I sometimes publish album reviews that somehow turn into special premieres. I also exclusively feature some tracks that somehow turn into album reviews. In either case, it’s irrelevant to bucket this into some special column and make it more about the music, which is the point behind this whole endeavour which I’ve been on for over fifteen years now (damn). So today I am happy to share with you a beautiful rework of a beautiful piece from two beautiful artists. What else do we need more to say? “For Now We See Darkly” is an original track by Frances Shelley, from her album, Songs Of Possibility which I have featured in my Best of 2021 list, Music For Being Together Alone. Exploring loss and its transformation into acceptance and even hope, the original is a muted modern classical piece, featuring Shelley on the piano with reverberated echoed treatments of industrial nature, combining the gentle with the rough for a spanning soundscape. For his rework, London-based composer Adrian Leung focused on the textural ambience of the piece, adding bass, arpeggiated synths, and glitchy elements for a cinematic arc that carries the piano melody into another territory, reimagined through the lens of Drexler and his sonic world. It’s a flattering account of the tale which started with the sounds of Frances Shelley and ended in the space of Drexler’s touch, and my only wish [as usual] is to hear this rework for a prolonged time.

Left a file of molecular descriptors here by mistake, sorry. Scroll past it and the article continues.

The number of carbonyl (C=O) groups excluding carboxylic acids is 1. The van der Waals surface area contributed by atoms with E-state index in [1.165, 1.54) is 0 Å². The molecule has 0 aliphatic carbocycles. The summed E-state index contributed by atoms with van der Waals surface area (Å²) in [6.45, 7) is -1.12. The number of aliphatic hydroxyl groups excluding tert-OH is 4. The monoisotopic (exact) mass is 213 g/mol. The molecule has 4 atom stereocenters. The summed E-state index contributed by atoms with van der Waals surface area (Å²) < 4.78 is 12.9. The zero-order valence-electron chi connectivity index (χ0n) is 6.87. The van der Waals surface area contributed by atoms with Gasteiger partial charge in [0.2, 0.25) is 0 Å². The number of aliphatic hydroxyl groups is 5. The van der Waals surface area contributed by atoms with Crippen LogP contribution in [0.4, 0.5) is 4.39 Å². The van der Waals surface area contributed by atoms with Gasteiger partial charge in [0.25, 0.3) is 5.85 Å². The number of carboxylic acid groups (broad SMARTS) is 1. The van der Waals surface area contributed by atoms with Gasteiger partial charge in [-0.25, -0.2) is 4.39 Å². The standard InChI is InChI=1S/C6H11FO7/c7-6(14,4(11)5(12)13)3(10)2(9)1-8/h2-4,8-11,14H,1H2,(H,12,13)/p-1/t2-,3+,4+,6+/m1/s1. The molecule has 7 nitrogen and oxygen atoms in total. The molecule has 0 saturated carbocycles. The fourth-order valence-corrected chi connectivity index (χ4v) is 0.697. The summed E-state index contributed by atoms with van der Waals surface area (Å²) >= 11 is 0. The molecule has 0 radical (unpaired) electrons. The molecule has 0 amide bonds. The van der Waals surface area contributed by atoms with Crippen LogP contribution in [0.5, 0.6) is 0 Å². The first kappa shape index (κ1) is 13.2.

I was first drawn to the piano and percussive elements in Frances Shelley’s piece. I loved the balance of light and dark as well as the subtle eery atmospheric sounds that brought the listener in. I experimented with the stems, first pitch-shifting the low ambient synth pads up an octave, which introduced a brighter texture as well as subtle distorted sounds from the digital harmonic artefacts.
I then rearranged the piano melody to fit around these chords – reversing them and chopping them up to create a glitchy effect, placing the notes in slightly unexpected places. The industrial percussive elements were created using a plugin called Portal, a granular synthesis engine that takes in audio information and spits it out in unexpected ways. To end the piece, I recorded live strings in my studio to create a sense of hope and optimism. In the shape of a canon, the strings share the melody around, gently fading to an end.
The track is out on Friday, June 10th, via Manners McDade, but you can pre-save it today here.